I experienced the significance and importance of the Fair Housing Marches in a very real way tonight, surrounded by teenagers I love and in the presence of a living legend. Glancing back and forth between the enthralled faces of my students and the enraged but encouraging face of Prentice McKinney very clearly illustrated why these stories need to be told 50 years later. McKinney is one of the original Commandos who played a major leadership role in orchestrating the Fair Housing Marches in Milwaukee in 1967, usually with a cigarette in hand. The commandos were a militant but peaceful group of young black men who lead demonstrations and protected the marchers and spokespeople as part of Milwaukee's NAACP Youth Council.
McKinney didn't seem too excited to talk to me personally, but his face lit up when he began to speak to the young leaders in the room, pacing back and forth with his arms moving with every word. He told stories of the racism he experienced as a young person, the anger he felt, the kind of life he wanted his mother to be able to have, and the hopes he had for future generations to have a better quality of life than he did. McKinney sought to embolden the students in the room to take his torch and become the next generation of youth activists in Milwaukee.
He spoke passionately about his fight and how Milwaukee used to be the most segregated city in the country. Then, one of the students spoke up and said, "It still is."
McKinney nodded solemnly in knowing agreement.
Though not surprising, it was so powerful to be in that room and hear about McKinney's struggle 50 years ago while also listening to a 16-year-old boy describe how he feels like a "second class citizen" in his own city in 2017. The students could be McKinney's grandchildren, and they are who he marched for.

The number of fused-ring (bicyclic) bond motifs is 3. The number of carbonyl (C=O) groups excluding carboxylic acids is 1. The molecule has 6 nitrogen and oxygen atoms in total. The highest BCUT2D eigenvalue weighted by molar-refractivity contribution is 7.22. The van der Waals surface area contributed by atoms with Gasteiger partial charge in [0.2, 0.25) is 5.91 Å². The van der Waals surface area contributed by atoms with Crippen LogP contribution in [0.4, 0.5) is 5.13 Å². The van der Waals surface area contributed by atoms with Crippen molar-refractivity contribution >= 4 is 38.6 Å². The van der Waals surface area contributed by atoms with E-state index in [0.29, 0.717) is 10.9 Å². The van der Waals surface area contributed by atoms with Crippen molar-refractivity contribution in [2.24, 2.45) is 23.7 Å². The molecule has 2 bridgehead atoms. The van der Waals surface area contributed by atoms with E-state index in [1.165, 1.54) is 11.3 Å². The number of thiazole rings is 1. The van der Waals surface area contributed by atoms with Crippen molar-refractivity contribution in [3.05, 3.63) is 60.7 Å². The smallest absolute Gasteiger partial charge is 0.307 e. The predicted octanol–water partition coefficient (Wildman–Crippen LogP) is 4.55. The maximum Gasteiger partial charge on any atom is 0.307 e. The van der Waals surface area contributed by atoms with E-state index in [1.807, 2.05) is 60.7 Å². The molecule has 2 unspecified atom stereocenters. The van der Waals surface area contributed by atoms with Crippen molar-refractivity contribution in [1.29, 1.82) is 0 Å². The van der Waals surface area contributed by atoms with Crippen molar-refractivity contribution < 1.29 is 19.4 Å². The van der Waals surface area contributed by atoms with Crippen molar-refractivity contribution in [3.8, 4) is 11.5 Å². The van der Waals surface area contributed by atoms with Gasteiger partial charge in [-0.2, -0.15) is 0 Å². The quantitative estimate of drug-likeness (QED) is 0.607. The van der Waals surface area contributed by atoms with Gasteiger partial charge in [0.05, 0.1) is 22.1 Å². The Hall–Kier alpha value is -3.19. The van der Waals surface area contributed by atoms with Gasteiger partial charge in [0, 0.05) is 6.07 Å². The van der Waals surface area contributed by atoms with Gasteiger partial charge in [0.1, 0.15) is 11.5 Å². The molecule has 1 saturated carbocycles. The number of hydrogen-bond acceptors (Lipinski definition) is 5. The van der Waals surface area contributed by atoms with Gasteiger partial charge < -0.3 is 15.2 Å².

I'm telling you about this encounter because it flooded my mind with ideas we could do for our capstone project on the anniversary of the marches. Though it would be a difficult undertaking to quantify, I think it would be so fascinating to present data in a way to show if the quality of life has been improving by generation. From both empirical data and personal stories, we could compare life in Milwaukee for people of color in 1967 to 2017. Though there have been a plethora of studies done to show that there is severe racial disparity and inequality in Milwaukee, I think it would be incredibly interesting and impactful to present it in the frame of: this is what our elders fought for 50 years ago; this is is what their life was like here, and this is what it's like for black youth now. Though it may be frustrating for all involved, I think it is important to know what has changed and what hasn't, what's gotten better, and what's gotten worse. Some factors I think would be essential to look into are changes in housing policy, prominence of housing discrimination, economic investment/disinvestment by neighborhood, income inequality and income mobility.